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Found 13 results

  1. Hello all. I wanted to post a couple chef's knives I've made recently. I'd love to hear some feedback. I've got a Nakiri style in the works at the moment. I'll post it after completion.
  2. So my second attempt yesterday in preparation for my first proper go at a knife. Went for a simple chefs knife and maybe got ahead of myself by choosing a hidden tang
  3. Hey guys! Was finally able to finish another knife and a video of the process! https://youtu.be/SX1Nr2pbgWA Hand forged the blade out of- 52100 1" stock using my gas forge. Tried to forge down as close to the final shape as possible to minimize grinding, but some profiling was needed... Heat treated it using a furnace since this steel doest take overheating very kindly. Used a homemade micarta spacer and hard wood for the handle. Decided to go for an aluminum inlay for the handle pin drilling and used damascus steel for the pin (I bought this, didn't make it). Really liked the way it turned out, but let me know what you guys think, ideas and improvements for the next ones! Forged out of 52100 1" round stock: Finished forging: After profiling: Going into the quench: After tempering (and brainstorming on handle shape): Bevels ground to 150 grit and handle wood ready: Ready for glue up! Shaping the handle: Finished knife: Much more detailed take on the finish knife on the video. Check it out!
  4. Alright folks! Finished this little thing before the vacation, but never got around to taking photos of it... So here they are! So, first of all - the stats: Blade length: 16 cm Blade width: 3,4 cm Blade thickness: 3mm Handle length: 11,8 cm Total weight: 110 grams Blade is made in a san-mai lamination with railroad steel for the body and spring steel for the edge. Handle is made in a laminate of stabilized Maple, Teak, buffalo horn, brass and vulcanized fiber. Alright, that's it! Chiao people, and have a nice week. Sincerely, Alveprins.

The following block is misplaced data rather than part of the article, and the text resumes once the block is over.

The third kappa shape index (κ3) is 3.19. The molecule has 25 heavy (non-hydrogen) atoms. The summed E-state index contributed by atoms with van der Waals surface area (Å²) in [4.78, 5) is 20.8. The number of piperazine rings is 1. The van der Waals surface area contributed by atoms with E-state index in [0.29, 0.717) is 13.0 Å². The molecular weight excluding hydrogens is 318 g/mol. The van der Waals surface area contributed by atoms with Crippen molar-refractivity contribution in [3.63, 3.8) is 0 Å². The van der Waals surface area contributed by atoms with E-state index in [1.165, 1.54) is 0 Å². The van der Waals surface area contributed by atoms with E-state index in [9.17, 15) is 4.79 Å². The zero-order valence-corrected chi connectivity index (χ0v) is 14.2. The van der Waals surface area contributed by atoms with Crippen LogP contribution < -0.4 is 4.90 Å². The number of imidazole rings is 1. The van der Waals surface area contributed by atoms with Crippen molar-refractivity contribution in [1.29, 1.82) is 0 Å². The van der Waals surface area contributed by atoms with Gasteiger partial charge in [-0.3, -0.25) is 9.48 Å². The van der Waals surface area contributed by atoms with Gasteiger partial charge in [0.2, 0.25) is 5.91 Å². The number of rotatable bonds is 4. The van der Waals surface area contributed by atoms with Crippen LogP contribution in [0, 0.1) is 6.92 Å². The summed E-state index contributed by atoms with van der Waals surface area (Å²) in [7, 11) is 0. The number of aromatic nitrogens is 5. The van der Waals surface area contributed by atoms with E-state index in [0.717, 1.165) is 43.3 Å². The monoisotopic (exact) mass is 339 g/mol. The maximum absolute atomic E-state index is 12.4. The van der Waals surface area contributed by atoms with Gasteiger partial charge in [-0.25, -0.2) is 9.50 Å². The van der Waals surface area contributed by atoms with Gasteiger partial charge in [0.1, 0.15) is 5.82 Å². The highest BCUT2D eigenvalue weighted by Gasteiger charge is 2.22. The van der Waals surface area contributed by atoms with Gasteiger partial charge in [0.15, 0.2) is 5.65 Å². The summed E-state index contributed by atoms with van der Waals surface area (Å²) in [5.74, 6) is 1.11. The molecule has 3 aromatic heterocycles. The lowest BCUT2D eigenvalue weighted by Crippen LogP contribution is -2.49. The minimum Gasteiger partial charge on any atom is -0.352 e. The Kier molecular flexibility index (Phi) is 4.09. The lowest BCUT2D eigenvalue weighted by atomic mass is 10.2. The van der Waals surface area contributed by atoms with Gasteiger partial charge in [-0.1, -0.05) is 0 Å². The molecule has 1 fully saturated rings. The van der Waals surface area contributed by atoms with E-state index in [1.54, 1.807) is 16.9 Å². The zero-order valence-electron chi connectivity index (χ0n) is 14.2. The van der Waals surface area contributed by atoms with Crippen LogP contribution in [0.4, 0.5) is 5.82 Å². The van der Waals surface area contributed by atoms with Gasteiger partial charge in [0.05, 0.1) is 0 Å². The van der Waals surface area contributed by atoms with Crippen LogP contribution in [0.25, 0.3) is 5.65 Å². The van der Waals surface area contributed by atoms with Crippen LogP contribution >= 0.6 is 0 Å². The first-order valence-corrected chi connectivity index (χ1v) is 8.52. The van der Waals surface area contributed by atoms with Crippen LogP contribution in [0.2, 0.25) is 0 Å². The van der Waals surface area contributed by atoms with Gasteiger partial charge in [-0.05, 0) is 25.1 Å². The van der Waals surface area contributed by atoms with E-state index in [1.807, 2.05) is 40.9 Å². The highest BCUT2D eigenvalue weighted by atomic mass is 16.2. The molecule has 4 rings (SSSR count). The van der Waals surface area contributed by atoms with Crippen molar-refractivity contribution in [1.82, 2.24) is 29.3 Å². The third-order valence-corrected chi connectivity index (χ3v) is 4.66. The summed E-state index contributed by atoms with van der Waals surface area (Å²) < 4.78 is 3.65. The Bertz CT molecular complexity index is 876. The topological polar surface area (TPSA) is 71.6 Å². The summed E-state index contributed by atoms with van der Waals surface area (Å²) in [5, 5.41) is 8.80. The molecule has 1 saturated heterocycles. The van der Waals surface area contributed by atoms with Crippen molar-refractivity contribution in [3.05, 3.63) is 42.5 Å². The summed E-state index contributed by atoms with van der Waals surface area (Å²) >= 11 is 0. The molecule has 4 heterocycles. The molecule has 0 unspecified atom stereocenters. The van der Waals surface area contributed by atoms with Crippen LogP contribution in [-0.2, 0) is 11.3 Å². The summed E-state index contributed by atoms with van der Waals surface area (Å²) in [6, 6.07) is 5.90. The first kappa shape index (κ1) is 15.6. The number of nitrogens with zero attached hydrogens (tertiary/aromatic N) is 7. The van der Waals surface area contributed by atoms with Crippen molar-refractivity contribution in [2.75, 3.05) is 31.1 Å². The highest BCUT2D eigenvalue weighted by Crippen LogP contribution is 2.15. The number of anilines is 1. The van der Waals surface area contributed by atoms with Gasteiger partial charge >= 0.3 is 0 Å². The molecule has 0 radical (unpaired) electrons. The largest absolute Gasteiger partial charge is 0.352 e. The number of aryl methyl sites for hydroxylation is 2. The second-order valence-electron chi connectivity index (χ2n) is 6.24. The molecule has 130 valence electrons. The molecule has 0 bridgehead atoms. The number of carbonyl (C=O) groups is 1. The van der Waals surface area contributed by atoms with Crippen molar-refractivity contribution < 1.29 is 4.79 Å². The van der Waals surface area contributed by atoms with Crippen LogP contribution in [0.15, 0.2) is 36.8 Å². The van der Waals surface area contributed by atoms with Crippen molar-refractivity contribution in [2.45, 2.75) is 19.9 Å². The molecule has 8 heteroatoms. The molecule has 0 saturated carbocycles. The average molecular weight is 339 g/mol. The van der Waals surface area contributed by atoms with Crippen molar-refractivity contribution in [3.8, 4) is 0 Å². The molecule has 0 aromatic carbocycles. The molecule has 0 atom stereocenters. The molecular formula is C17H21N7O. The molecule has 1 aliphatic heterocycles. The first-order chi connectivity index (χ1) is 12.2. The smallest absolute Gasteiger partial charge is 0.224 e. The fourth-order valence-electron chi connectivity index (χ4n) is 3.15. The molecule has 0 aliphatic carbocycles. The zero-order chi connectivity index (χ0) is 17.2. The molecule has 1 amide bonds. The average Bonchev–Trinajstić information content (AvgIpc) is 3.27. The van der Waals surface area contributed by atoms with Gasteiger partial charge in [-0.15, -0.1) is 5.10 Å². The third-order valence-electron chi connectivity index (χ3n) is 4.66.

5. Here is a custom Chef's Knife I just finished up for a customer. The 22,5cm blade is forged in an exotic jet-turbine alloy mixed with high carbon steel, folded to 44 layers, twisted and laminated in a san-mai lamination with Øberg-steel for the core. The handle is in stabilized Zebra wood, Jamaican blue mahoe, buffalo horn and vulcanized fiber. weight: 214 grams Blade length: 22,5 cm Blade width: 3,5 cm Blade thickness: 4 mm Blade hardness: 63 HRC Handle length: 12,5 cm Handle thickness: 1,7cm Any and all critique is as always most welcome. sincerely, Alveprins.
  6. Alright - so this whole thing started in the Metallurgy section of the forum where I test some highly exotic steel from a Jet Turbine Engine shaft... That thread can be found HERE. As for the continuation of this little project - keep an eye on this thread right here. Alright, so I've tested some steel - and it seemingly has some incredible properties. It hardens to above 60 HRC when quenched in oil - but it stays maleable and not brittle - even at that hardness level. I had to use serious repeated force to break one in half. Here are some closeup images of the turbine shaft steel itself: Now - I was lucky with welding the first billet shown below: However - when attempting to double that - things did not go as well: Half the billet had a really bad weld going down the middle - it simply would not take. So - I've split them in half to be used later. Even when twisting the "good" billet - a piece came off. You can see it to the very left in the image. Some of it WAS usable though - so I proceeded with the build: Alright - so I put some high carbon steel in the middle as a san-mai lamination between what is now about 70 layers of folded turbine shaft steel, some steel from a couple of fixture pieces for holding turbine exhaust cases in place while machining as well as som 15/20 steel. The san-mai steel is Øberg-steel which hardens to a maximum of 63 HRC. Stay tuned for more progress updates.